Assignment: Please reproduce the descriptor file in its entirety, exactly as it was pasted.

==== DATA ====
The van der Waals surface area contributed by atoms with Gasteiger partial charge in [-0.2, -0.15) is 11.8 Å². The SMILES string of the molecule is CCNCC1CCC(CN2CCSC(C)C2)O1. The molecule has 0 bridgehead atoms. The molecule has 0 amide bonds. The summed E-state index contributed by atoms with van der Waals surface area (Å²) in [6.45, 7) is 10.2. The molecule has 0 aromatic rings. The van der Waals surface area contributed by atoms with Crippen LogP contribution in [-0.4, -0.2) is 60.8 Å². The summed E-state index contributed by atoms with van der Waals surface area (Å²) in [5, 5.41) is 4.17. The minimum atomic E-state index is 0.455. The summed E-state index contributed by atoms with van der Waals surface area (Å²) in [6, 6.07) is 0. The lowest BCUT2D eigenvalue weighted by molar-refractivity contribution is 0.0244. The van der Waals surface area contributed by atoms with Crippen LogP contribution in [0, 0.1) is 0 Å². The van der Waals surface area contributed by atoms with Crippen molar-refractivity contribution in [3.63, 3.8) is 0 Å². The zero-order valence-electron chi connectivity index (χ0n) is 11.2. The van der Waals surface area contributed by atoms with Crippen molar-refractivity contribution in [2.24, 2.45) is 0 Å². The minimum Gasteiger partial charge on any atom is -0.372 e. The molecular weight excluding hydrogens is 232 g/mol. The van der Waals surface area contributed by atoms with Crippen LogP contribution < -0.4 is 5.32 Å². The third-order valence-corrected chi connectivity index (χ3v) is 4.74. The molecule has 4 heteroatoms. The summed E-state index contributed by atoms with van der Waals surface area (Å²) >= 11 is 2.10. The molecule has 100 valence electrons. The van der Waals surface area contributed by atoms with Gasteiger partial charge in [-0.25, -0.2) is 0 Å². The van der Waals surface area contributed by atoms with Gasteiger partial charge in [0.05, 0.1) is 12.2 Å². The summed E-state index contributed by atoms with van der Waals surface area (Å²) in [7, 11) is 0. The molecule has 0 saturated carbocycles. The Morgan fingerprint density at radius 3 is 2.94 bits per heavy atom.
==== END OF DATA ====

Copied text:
The van der Waals surface area contributed by atoms with Gasteiger partial charge in [-0.2, -0.15) is 11.8 Å². The SMILES string of the molecule is CCNCC1CCC(CN2CCSC(C)C2)O1. The molecule has 0 bridgehead atoms. The molecule has 0 amide bonds. The summed E-state index contributed by atoms with van der Waals surface area (Å²) in [6.45, 7) is 10.2. The molecule has 0 aromatic rings. The van der Waals surface area contributed by atoms with Crippen LogP contribution in [-0.4, -0.2) is 60.8 Å². The summed E-state index contributed by atoms with van der Waals surface area (Å²) in [5, 5.41) is 4.17. The minimum atomic E-state index is 0.455. The summed E-state index contributed by atoms with van der Waals surface area (Å²) in [6, 6.07) is 0. The lowest BCUT2D eigenvalue weighted by molar-refractivity contribution is 0.0244. The van der Waals surface area contributed by atoms with Crippen LogP contribution in [0, 0.1) is 0 Å². The van der Waals surface area contributed by atoms with Crippen molar-refractivity contribution in [3.63, 3.8) is 0 Å². The zero-order valence-electron chi connectivity index (χ0n) is 11.2. The van der Waals surface area contributed by atoms with Crippen molar-refractivity contribution in [2.24, 2.45) is 0 Å². The minimum Gasteiger partial charge on any atom is -0.372 e. The molecular weight excluding hydrogens is 232 g/mol. The van der Waals surface area contributed by atoms with Crippen LogP contribution < -0.4 is 5.32 Å². The third-order valence-corrected chi connectivity index (χ3v) is 4.74. The molecule has 4 heteroatoms. The summed E-state index contributed by atoms with van der Waals surface area (Å²) >= 11 is 2.10. The molecule has 100 valence electrons. The van der Waals surface area contributed by atoms with Gasteiger partial charge in [-0.25, -0.2) is 0 Å². The van der Waals surface area contributed by atoms with Gasteiger partial charge in [0.05, 0.1) is 12.2 Å². The summed E-state index contributed by atoms with van der Waals surface area (Å²) in [7, 11) is 0. The molecule has 0 saturated carbocycles. The Morgan fingerprint density at radius 3 is 2.94 bits per heavy atom.